Winter is finally here in the KZN Midlands and with that means crystal clean, cold water, with limited insect life. That been said you will still find midge hatches. Best match the hatch then!
How to tie the fly
1) #16 Hanak BL Klinkhamer
2) 14/0 Black thread
3) Stripped peacock quill. I prefer the hand stripped Polish quill, this one is the brown version
4) 1 peacock herl
5) Sheep’s wool (I have used the dyed wool from my New Zealand strike indicator material)
6) Good quality brown/ bistre CDC (I have used the MPC Bistre)
7) Loon UV thin fly finish and UV torch
- Tie in a post of wool (don’t be shy with volume) leaving 2mm to the eye
- Cover the hook shank to the midpoint in the bend, If you would like a small trigger, cover the last 1mm in red thread
- Tie in the stripped quill and gently wrap it up to 3mm from the post. Tie it in and whip finish behind the post
- Apply a THIN coat of UV resin and cure. This protects the otherwise fragile quill and gives it a very lifelike appearance
- Tie in the peacock quill 3mm behind the post. Wind your thread up to the post
- Make a dubbing loop for the CDC and leave it open for now. Leave your thread just behind the eye
- OR if you would prefer, tie in the CDC feather against the post. Ensure the curve of the feather faces you. Leave your thread just before the eye, ensuring the thread is lying in reverse. This will assist you in tying in the CDC hackle and finishing off the fly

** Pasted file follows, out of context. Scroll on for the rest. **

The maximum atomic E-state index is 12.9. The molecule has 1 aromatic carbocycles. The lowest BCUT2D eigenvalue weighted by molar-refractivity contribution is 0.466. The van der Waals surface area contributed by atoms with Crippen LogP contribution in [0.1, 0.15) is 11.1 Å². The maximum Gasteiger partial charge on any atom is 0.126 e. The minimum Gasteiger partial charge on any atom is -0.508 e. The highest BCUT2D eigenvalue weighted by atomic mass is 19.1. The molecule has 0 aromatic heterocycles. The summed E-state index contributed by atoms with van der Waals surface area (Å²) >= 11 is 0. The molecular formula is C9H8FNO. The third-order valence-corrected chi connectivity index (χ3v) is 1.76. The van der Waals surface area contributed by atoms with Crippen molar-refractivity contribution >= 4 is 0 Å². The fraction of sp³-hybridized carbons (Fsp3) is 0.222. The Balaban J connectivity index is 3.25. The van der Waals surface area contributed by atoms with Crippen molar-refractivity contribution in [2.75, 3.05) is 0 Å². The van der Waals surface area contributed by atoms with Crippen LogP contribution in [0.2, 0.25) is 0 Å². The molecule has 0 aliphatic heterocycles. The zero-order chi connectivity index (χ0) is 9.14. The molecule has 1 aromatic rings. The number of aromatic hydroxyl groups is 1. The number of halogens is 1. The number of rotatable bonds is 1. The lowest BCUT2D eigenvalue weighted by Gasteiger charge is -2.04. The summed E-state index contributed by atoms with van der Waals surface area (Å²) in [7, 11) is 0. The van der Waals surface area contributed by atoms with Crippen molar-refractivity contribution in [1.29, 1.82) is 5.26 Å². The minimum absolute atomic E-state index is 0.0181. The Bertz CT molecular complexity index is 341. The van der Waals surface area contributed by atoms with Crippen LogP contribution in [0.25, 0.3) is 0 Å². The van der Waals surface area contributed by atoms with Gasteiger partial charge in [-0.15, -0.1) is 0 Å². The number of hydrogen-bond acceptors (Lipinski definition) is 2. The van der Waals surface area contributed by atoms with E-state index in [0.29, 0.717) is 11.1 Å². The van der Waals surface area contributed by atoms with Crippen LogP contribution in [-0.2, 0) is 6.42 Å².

- Wrap the peacock herl in covering the thorax up to just behind the eye.
- Place two matching CDC feathers on top of each other and strip the fibers from the one side. Cut off the nasty pulled pieces leaving 3mm from your fingers.
- Spin the dubbing loop for 3-6 spins insert your finger into the loop and spin it again from the bottom. This will create a tight gap where you will insert the CDC. Ensure that you only just put in the ends to give yourself the longest possible hackle. Spin the loop tight until the cdc is secure
- Wrap the loop around the post from top to bottom while gently pulling the CDC fibers upward and not trapping any. Tie in the end behind the eye and you are done.
How, where and when to fish the fly
- Fished on a floating line
- 4-5X tippet material
- Not retrieved. If you see fish moving leave your fly, the fish will move to where it is and you won’t spook
Where and when:
- Midges are most prolific in low light conditions. Mornings and evenings are best. BUT should there be sufficient cloud cover, there will be a hatch
- Preferably in riffle, the edge of a riffle or in a wind lane.
- As long as it is not flat and calm
Wayne Ulrich StegenReturn to News